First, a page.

Mosby’s Medical Dictionary defines “paralysis” as “the loss of muscle function, loss of sensation, or both” and “complete paralysis” as “paralysis characterized by a complete loss of motor function.” Mosby’s Medical, Nursing, and Allied Health Dictionary 405, 1277 (6th ed. 1994). “Motor” is defined as “1. pertaining to motion, the body apparatus involved in movement, or the brain functions that direct purposeful activities[;] 2. pertaining to muscle, nerve or brain center that produces or subserves motion.” Id. at 1123. “Function” is defined as “1. an act, process or series of processes that serve a purpose[;] 2. to perform an activity or to work properly or normally.” Id. at 712 (emphasis added). Other medical dictionaries similarly define “paralysis” in terms of loss of muscle function or sensation, not as the absence of all movement. See, e.g., Matthew Bender Attorneys’ Dictionary of Medicine P-58 (2008) (defining “paralysis” as a “condition marked by loss of muscle function, i.e., by the inability of the muscles to contract” and noting “[l]ess frequently, the term paralysis applies to a loss of sensation”).

See also Webster’s New International Dictionary 1637 (3d ed. 1971) defining “paralysis” as “a complete or partial loss of function involving the power of motion or of sensation in any part of the body”. In fact, the Summary Plan Description (SPD) contains a chart classifying the various types of “accidental loss” in which it describes “hemiplegia” as the loss of “use of both upper and lower limb on same side of body.” Aplt. App. at 685.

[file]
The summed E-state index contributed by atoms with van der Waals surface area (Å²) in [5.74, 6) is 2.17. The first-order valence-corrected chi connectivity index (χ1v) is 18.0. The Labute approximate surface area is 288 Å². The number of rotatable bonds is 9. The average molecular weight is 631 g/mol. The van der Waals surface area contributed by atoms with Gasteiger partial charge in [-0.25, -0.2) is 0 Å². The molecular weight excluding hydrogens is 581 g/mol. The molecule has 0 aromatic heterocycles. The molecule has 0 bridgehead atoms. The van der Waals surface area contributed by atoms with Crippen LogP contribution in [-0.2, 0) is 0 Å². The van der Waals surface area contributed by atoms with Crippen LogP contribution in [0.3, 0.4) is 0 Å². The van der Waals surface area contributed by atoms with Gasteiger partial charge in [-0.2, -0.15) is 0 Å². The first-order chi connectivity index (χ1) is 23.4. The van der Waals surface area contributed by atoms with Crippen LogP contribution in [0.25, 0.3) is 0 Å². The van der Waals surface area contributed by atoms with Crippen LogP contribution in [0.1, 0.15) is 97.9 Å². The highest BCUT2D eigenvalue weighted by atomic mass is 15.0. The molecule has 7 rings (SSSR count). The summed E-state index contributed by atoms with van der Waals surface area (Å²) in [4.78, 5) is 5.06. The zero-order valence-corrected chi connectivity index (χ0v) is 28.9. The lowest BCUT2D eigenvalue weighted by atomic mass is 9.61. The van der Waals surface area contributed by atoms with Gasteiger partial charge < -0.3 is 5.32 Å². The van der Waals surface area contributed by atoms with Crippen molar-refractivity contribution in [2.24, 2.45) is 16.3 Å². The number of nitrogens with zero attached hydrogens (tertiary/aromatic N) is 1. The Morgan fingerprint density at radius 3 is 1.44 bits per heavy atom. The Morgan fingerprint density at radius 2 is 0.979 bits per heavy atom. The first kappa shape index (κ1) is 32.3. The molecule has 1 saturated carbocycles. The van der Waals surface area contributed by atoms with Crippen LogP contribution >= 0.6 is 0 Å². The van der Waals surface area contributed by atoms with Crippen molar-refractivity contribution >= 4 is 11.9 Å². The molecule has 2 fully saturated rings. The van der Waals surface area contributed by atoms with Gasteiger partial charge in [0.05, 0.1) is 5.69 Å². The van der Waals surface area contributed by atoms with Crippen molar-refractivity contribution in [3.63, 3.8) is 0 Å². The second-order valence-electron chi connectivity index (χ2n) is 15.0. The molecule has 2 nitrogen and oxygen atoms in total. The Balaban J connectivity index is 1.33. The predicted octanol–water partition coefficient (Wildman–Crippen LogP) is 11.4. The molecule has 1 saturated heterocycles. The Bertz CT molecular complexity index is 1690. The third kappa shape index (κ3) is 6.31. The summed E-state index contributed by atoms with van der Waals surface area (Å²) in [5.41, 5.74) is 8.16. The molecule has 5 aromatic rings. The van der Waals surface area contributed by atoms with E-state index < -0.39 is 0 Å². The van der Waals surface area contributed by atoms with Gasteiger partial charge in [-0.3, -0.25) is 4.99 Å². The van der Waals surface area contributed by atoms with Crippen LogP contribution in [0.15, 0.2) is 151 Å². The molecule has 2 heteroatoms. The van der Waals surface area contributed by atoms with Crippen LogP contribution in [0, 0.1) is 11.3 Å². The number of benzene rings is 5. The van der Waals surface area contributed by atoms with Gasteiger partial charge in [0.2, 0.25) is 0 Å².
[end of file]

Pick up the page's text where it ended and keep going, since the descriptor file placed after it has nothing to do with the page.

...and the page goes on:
The court pointed out that while AIG could have defined “paralysis” as the absence of movement, “the term is not so limited in medical dictionaries and AIG did not so define it. The court thus construed the policy language against AIG, finding “complete and irreversible paralysis” means “the complete and irreversible loss of muscle function or sensation, not the absence of all movement.”

The court then turned to the claim record and pointed to numerous notations supporting the plaintiff’s interpretation. Indeed, even the physicians hired by AIG acknowledged that Rasenack was suffering from hemiplegia, although other records diagnosed permanent hemiparesis.